It is appropriate to divide the factors, which influence the plant location or facility location on the basis of the nature of the organization as


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It is appropriate to divide the factors, which influence the plant location or facility location on the basis of the nature of the organization as:

  • It is appropriate to divide the factors, which influence the plant location or facility location on the basis of the nature of the organization as:

  • 1. General locational factors, which include controllable and uncontrollable factors for all type of organizations.

  • 2. Specific locational factors specifically required for manufacturing and service organizations.





Controllable Factors:

  • Controllable Factors:

  • -Proximity to markets:

  • -Supply of raw materials

  • -transportation facilities

  • -Infrastructure availability

  • -labor and wages

  • -external economies of scale

  • -capital



Proximity to markets:

  • Proximity to markets:

    • • After sales services are promptly required very often.
    • • Transportation cost is high and increase the cost significantly.
    • Supply of raw materials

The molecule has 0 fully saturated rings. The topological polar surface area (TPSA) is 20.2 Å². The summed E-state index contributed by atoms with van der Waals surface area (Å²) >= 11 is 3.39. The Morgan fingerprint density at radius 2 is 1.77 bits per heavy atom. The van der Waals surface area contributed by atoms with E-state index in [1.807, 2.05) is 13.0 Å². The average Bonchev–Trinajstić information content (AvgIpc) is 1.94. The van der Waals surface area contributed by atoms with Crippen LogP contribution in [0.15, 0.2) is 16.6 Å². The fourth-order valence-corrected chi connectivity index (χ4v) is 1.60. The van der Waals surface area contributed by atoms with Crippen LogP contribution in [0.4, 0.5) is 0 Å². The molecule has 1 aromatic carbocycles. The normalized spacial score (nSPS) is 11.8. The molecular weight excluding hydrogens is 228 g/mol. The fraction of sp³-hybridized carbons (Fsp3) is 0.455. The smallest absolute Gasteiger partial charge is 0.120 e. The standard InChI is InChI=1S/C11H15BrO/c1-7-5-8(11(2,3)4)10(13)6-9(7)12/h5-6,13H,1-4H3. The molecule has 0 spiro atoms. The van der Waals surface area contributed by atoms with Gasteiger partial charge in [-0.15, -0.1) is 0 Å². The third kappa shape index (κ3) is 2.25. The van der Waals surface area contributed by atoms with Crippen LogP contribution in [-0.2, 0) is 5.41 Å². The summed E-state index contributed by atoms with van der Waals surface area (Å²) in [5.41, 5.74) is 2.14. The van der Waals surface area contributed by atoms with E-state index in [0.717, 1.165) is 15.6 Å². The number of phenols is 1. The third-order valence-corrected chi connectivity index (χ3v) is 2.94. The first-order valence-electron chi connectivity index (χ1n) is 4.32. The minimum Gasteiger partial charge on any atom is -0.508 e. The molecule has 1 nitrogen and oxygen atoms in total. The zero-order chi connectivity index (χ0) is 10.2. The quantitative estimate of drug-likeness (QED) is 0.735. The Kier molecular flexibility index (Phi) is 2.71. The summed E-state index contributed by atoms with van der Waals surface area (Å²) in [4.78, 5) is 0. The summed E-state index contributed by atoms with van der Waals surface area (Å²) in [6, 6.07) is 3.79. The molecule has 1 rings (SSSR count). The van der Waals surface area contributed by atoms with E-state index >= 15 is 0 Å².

• When a single raw material is used without loss of weight,
      • When raw material is universally available, locate close to the market area.
      • If the raw materials are processed from variety of locations, the plant may be situated
      • so as to minimize total transportation costs.


3. Transportation facilities: Speedy transport facilities ensure timely supply of raw materials

  • 3. Transportation facilities: Speedy transport facilities ensure timely supply of raw materials

  • to the company and finished goods to the customers. The transport facility is a prerequisite for

  • 4. Infrastructure availability: The basic infrastructure facilities like power, water and

  • waste disposal, etc., become the prominent factors in deciding the location.





Uncontrollable Factors:

  • Uncontrollable Factors:

    • Government policy
    • Climate condition
    • Supporting industries and services
    • Community and labor attitude
    • Community infrastructure and amenity(facility)


Dominant factors:

  • Dominant factors:

  • Location decisions for new manufacturing plants can be broadly classified in six groups.

    • 1.favourable labor climate: labor-intensive firms in industries such as textiles, furniture, and consumer electronics.
    • 2.Proximity to markets : For example, manufacturers of products such as plastic pipe and heavy metals all emphasize proximity to their markets.
    • 3. Quality of life :Good schools, recreational facilities, cultural events, and an attractive lifestyle contribute to quality of life.
      • 4. Proximity to suppliers and resources :
      • 5. Utilities, taxes and real estate costs :telephone, energy, and water),
    • Secondary factors: room for expansion, construction costs, accessibility to multiple modes of transportation, the cost of shuffling people and materials between plants,


Dominant factors

  • Dominant factors

    • 1.Proximity to customers :Example: few people would like to go to remotely located dry cleaner or supermarket if another is more convenient.
    • 2. Transportation costs and proximity to markets :
    • 3. Location of competitors :